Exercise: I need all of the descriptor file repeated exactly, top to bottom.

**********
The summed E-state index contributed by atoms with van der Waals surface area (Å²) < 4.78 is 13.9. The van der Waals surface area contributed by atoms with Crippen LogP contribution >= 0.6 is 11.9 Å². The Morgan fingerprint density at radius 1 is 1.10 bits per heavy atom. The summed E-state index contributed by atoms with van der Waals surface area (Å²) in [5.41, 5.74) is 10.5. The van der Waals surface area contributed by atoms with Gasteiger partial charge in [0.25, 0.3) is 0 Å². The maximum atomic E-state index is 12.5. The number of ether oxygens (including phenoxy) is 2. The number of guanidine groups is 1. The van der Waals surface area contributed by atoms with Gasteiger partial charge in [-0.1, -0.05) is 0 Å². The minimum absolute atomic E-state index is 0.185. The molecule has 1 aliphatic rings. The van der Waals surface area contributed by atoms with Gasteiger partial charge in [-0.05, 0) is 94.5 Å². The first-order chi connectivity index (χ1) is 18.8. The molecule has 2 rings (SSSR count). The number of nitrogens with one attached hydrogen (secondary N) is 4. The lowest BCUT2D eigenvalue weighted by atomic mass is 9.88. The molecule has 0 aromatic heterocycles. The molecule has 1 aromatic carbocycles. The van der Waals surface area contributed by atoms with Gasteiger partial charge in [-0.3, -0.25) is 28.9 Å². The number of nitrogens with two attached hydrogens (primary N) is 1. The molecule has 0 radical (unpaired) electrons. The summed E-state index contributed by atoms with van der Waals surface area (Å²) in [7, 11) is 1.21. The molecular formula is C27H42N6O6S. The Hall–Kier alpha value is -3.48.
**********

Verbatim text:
The summed E-state index contributed by atoms with van der Waals surface area (Å²) < 4.78 is 13.9. The van der Waals surface area contributed by atoms with Crippen LogP contribution >= 0.6 is 11.9 Å². The Morgan fingerprint density at radius 1 is 1.10 bits per heavy atom. The summed E-state index contributed by atoms with van der Waals surface area (Å²) in [5.41, 5.74) is 10.5. The van der Waals surface area contributed by atoms with Gasteiger partial charge in [0.25, 0.3) is 0 Å². The maximum atomic E-state index is 12.5. The number of ether oxygens (including phenoxy) is 2. The number of guanidine groups is 1. The van der Waals surface area contributed by atoms with Gasteiger partial charge in [-0.1, -0.05) is 0 Å². The minimum absolute atomic E-state index is 0.185. The molecule has 1 aliphatic rings. The van der Waals surface area contributed by atoms with Gasteiger partial charge in [-0.05, 0) is 94.5 Å². The first-order chi connectivity index (χ1) is 18.8. The molecule has 2 rings (SSSR count). The number of nitrogens with one attached hydrogen (secondary N) is 4. The lowest BCUT2D eigenvalue weighted by atomic mass is 9.88. The molecule has 0 aromatic heterocycles. The molecule has 1 aromatic carbocycles. The van der Waals surface area contributed by atoms with Gasteiger partial charge in [-0.3, -0.25) is 28.9 Å². The number of nitrogens with two attached hydrogens (primary N) is 1. The molecule has 0 radical (unpaired) electrons. The summed E-state index contributed by atoms with van der Waals surface area (Å²) in [7, 11) is 1.21. The molecular formula is C27H42N6O6S. The Hall–Kier alpha value is -3.48.